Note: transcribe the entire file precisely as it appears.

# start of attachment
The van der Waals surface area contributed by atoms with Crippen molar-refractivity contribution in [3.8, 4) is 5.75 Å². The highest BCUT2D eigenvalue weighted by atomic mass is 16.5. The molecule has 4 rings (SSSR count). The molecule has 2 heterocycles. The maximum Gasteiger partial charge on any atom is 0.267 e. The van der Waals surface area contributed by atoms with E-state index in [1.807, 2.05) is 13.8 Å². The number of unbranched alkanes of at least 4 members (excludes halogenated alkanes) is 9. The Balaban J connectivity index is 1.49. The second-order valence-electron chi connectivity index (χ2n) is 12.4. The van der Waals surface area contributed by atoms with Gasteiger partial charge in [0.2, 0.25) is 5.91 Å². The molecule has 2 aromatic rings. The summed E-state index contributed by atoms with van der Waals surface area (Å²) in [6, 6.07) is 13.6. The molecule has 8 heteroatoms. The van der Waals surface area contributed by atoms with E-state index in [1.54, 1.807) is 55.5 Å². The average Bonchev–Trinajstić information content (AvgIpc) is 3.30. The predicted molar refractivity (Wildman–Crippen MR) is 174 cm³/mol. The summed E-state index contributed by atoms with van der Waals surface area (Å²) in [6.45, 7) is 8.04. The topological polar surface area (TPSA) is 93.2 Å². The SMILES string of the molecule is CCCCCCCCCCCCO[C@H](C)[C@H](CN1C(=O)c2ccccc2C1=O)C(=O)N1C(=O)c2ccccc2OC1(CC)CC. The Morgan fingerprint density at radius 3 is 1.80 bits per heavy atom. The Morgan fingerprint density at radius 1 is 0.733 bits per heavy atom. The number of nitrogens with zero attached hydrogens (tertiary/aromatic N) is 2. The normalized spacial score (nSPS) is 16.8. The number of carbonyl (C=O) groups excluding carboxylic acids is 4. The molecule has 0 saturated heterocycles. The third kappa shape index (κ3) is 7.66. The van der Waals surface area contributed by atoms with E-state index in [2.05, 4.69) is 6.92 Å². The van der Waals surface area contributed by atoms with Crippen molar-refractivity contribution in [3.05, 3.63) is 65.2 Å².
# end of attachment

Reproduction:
The van der Waals surface area contributed by atoms with Crippen molar-refractivity contribution in [3.8, 4) is 5.75 Å². The highest BCUT2D eigenvalue weighted by atomic mass is 16.5. The molecule has 4 rings (SSSR count). The molecule has 2 heterocycles. The maximum Gasteiger partial charge on any atom is 0.267 e. The van der Waals surface area contributed by atoms with E-state index in [1.807, 2.05) is 13.8 Å². The number of unbranched alkanes of at least 4 members (excludes halogenated alkanes) is 9. The Balaban J connectivity index is 1.49. The second-order valence-electron chi connectivity index (χ2n) is 12.4. The van der Waals surface area contributed by atoms with Gasteiger partial charge in [0.2, 0.25) is 5.91 Å². The molecule has 2 aromatic rings. The summed E-state index contributed by atoms with van der Waals surface area (Å²) in [6, 6.07) is 13.6. The molecule has 8 heteroatoms. The van der Waals surface area contributed by atoms with E-state index in [1.54, 1.807) is 55.5 Å². The average Bonchev–Trinajstić information content (AvgIpc) is 3.30. The predicted molar refractivity (Wildman–Crippen MR) is 174 cm³/mol. The summed E-state index contributed by atoms with van der Waals surface area (Å²) in [6.45, 7) is 8.04. The topological polar surface area (TPSA) is 93.2 Å². The SMILES string of the molecule is CCCCCCCCCCCCO[C@H](C)[C@H](CN1C(=O)c2ccccc2C1=O)C(=O)N1C(=O)c2ccccc2OC1(CC)CC. The Morgan fingerprint density at radius 3 is 1.80 bits per heavy atom. The Morgan fingerprint density at radius 1 is 0.733 bits per heavy atom. The number of nitrogens with zero attached hydrogens (tertiary/aromatic N) is 2. The normalized spacial score (nSPS) is 16.8. The number of carbonyl (C=O) groups excluding carboxylic acids is 4. The molecule has 0 saturated heterocycles. The third kappa shape index (κ3) is 7.66. The van der Waals surface area contributed by atoms with E-state index in [2.05, 4.69) is 6.92 Å². The van der Waals surface area contributed by atoms with Crippen molar-refractivity contribution in [3.05, 3.63) is 65.2 Å².